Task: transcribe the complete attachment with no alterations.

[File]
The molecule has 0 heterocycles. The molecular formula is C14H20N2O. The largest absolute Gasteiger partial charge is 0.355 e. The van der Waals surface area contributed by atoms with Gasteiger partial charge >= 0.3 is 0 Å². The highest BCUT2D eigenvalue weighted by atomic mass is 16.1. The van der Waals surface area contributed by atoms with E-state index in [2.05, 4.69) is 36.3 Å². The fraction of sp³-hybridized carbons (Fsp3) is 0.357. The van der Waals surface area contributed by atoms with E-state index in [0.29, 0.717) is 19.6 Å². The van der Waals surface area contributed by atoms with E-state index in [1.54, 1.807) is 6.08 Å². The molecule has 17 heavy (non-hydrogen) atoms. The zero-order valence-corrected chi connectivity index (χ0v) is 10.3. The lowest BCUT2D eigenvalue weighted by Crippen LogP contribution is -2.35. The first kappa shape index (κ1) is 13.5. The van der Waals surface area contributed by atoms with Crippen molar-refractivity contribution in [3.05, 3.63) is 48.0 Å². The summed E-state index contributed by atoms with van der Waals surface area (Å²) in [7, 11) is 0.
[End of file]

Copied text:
The molecule has 0 heterocycles. The molecular formula is C14H20N2O. The largest absolute Gasteiger partial charge is 0.355 e. The van der Waals surface area contributed by atoms with Gasteiger partial charge >= 0.3 is 0 Å². The highest BCUT2D eigenvalue weighted by atomic mass is 16.1. The van der Waals surface area contributed by atoms with E-state index in [2.05, 4.69) is 36.3 Å². The fraction of sp³-hybridized carbons (Fsp3) is 0.357. The van der Waals surface area contributed by atoms with E-state index in [0.29, 0.717) is 19.6 Å². The van der Waals surface area contributed by atoms with E-state index in [1.54, 1.807) is 6.08 Å². The molecule has 17 heavy (non-hydrogen) atoms. The zero-order valence-corrected chi connectivity index (χ0v) is 10.3. The lowest BCUT2D eigenvalue weighted by Crippen LogP contribution is -2.35. The first kappa shape index (κ1) is 13.5. The van der Waals surface area contributed by atoms with Crippen molar-refractivity contribution in [3.05, 3.63) is 48.0 Å². The summed E-state index contributed by atoms with van der Waals surface area (Å²) in [7, 11) is 0.